Crank length

General cycling advice ( NOT technical ! )
densmall
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Joined: 29 Jan 2015, 10:20am

Crank length

Postby densmall » 6 Jan 2020, 2:10pm

Does fitting shorter cranks make pedalling any harder?

Jdsk
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Re: Crank length

Postby Jdsk » 6 Jan 2020, 3:58pm

You'll need more force on the pedal to get the same effect. Whether that's "harder" for you is difficult to predict.

I suggest getting cranks that suit your size and desired movement regardless of force.

Jonathan

Darkman
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Re: Crank length

Postby Darkman » 6 Jan 2020, 4:06pm

In physics terms, the crank is just a lever than amplifies the input force. Think trying to undo a bolt with a regular spanner, vs an 18-inch long breaker bar. The longer the spanner, the easier the job is (potential bolt-shearing shenanigans aside).

That said, the noticeable difference between one crank length and the next, would likely be negligible as most are in the same ballpark.

mattheus
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Re: Crank length

Postby mattheus » 6 Jan 2020, 4:19pm

MORE FORCE REQUIRED is only the case if you're in the same gear!

(we could have a long discussion about force, power, torque, Work Done … in fact, knowing this forum, I'd be surprised if we don't … (: ...

There have been some credible* studies showing that - after sufficient adaptation - most cyclists would be lot more efficient on cranks much shorter than the standard 170mm. I think they looked at 135mm, something like that.

If it was something I could try for £5 and 10-minutes of spannering/faffing, I'd do it.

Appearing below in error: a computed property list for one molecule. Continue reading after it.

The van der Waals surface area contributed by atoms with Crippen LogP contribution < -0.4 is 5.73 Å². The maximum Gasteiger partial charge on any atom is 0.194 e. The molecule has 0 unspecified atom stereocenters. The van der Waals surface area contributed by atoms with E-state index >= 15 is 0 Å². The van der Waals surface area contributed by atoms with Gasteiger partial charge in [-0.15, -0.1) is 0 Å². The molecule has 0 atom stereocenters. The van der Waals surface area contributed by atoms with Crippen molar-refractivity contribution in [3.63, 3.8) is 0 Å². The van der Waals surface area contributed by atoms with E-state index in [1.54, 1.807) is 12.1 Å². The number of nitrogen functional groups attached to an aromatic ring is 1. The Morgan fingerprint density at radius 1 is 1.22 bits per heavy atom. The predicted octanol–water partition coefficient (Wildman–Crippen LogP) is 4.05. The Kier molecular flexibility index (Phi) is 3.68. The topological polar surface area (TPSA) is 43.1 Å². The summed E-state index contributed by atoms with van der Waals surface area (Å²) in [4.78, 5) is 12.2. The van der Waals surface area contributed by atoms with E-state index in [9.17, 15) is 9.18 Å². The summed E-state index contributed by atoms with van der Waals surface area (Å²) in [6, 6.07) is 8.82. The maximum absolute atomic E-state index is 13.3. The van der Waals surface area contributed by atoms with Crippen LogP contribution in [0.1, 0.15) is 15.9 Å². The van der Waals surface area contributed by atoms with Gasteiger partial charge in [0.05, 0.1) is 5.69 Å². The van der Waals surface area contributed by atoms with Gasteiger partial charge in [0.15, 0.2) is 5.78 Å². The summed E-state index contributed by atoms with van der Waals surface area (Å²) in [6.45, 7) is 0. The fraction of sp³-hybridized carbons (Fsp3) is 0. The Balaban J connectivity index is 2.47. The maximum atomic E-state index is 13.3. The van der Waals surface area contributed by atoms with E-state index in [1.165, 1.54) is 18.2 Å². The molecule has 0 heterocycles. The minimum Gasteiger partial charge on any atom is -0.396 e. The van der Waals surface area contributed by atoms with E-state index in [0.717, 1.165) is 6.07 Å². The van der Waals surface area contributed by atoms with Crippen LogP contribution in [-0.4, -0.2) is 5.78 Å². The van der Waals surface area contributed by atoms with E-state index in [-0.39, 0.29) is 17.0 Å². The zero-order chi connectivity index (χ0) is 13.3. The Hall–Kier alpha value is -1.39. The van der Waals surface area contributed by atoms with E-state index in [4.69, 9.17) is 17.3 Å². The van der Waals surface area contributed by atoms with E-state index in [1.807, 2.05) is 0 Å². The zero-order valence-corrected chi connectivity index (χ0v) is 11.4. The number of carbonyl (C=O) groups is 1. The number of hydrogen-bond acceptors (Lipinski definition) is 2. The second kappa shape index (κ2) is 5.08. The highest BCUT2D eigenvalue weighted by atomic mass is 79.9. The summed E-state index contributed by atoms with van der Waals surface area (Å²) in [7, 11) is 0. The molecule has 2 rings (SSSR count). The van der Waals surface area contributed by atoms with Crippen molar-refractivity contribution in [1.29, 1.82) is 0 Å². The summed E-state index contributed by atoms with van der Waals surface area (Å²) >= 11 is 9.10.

*to me

Jdsk
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Re: Crank length

Postby Jdsk » 6 Jan 2020, 4:23pm

mattheus wrote:MORE FORCE REQUIRED is only the case if you're in the same gear!

Of course. That's why I suggested getting the crank length right for size and leg action and not for force. Then you can sort the gearing.

Jonathan

recumbentpanda
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Joined: 6 Apr 2009, 12:13pm

Re: Crank length

Postby recumbentpanda » 6 Jan 2020, 4:52pm

Here in Recumbentworld many of us use short cranks.

The objection of ‘reduced leverage’ is perfectly correct -except that at least two other levers are involved in the system: the upper and lower leg. Those of us recumbenteers who use short cranks generally do so because it puts the ‘human levers’ in a better position during the power stroke parts of the pedalling circle. Imagine squatting with feet flat on the floor. Now try to stand up. First few inches are hard, because the angle of the ‘levers’ gives poor leverage for the muscles. The more upright you get, the easier it becomes to straighten the leg.

Then there is the question of cadence. Not everyone finds a high cadence to their liking, and not everyone finds short cranks conducive to a high cadence -but many do and use them for that reason.

With some recumbent bike/rider combinations, knee ligament strain can be an issue. I have found that short cranks overcome this, probably by reducing the maximum angle of bend and thus improving muscle leverage and reducing strain.

Incidentally, if you want to experiment, the BMX marques like Sinz do nice square taper cranks with 110 bcd spiders, in a range of lengths. Alternatively Sugino do lovely old school triple touring cranksets, again quite a wide range of lengths. Bear in mind though that you will need to increase saddle height on an upright bike, and boom extension on a ‘bent as in both cases your furthest away pedal will be coming closer to you!

brynpoeth
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Re: Crank length

Postby brynpoeth » 6 Jan 2020, 4:57pm

Shorter cranks effectively increase the gear, long cranks decrease the gear because the travel per revolution increases
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Steve
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Re: Crank length